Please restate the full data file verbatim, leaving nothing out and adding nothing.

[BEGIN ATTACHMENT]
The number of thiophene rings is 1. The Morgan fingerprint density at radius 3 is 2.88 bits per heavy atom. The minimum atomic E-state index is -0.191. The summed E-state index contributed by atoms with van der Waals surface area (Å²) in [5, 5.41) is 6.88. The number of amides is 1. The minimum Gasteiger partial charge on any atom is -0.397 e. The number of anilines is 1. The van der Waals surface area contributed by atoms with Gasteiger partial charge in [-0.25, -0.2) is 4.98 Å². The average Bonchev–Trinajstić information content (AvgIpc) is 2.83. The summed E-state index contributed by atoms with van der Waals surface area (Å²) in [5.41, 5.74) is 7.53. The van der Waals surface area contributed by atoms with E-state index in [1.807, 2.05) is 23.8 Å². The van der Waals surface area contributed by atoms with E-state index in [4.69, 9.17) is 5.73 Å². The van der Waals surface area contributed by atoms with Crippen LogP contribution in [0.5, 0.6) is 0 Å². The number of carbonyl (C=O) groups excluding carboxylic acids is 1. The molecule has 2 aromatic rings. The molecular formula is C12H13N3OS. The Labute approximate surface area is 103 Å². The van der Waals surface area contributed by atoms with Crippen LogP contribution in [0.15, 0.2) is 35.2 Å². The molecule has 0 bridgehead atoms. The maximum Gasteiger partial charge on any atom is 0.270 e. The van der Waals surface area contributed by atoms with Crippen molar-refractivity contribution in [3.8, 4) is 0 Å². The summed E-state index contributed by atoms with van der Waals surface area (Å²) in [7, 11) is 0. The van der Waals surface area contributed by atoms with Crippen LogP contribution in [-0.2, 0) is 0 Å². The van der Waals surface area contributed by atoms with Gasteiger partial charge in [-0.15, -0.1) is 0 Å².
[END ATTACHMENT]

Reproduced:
The number of thiophene rings is 1. The Morgan fingerprint density at radius 3 is 2.88 bits per heavy atom. The minimum atomic E-state index is -0.191. The summed E-state index contributed by atoms with van der Waals surface area (Å²) in [5, 5.41) is 6.88. The number of amides is 1. The minimum Gasteiger partial charge on any atom is -0.397 e. The number of anilines is 1. The van der Waals surface area contributed by atoms with Gasteiger partial charge in [-0.25, -0.2) is 4.98 Å². The average Bonchev–Trinajstić information content (AvgIpc) is 2.83. The summed E-state index contributed by atoms with van der Waals surface area (Å²) in [5.41, 5.74) is 7.53. The van der Waals surface area contributed by atoms with E-state index in [1.807, 2.05) is 23.8 Å². The van der Waals surface area contributed by atoms with E-state index in [4.69, 9.17) is 5.73 Å². The van der Waals surface area contributed by atoms with Crippen LogP contribution in [0.5, 0.6) is 0 Å². The number of carbonyl (C=O) groups excluding carboxylic acids is 1. The molecule has 2 aromatic rings. The molecular formula is C12H13N3OS. The Labute approximate surface area is 103 Å². The van der Waals surface area contributed by atoms with Crippen LogP contribution in [0.15, 0.2) is 35.2 Å². The molecule has 0 bridgehead atoms. The maximum Gasteiger partial charge on any atom is 0.270 e. The van der Waals surface area contributed by atoms with Crippen molar-refractivity contribution in [3.8, 4) is 0 Å². The summed E-state index contributed by atoms with van der Waals surface area (Å²) in [7, 11) is 0. The van der Waals surface area contributed by atoms with Crippen LogP contribution in [-0.2, 0) is 0 Å². The van der Waals surface area contributed by atoms with Gasteiger partial charge in [-0.15, -0.1) is 0 Å².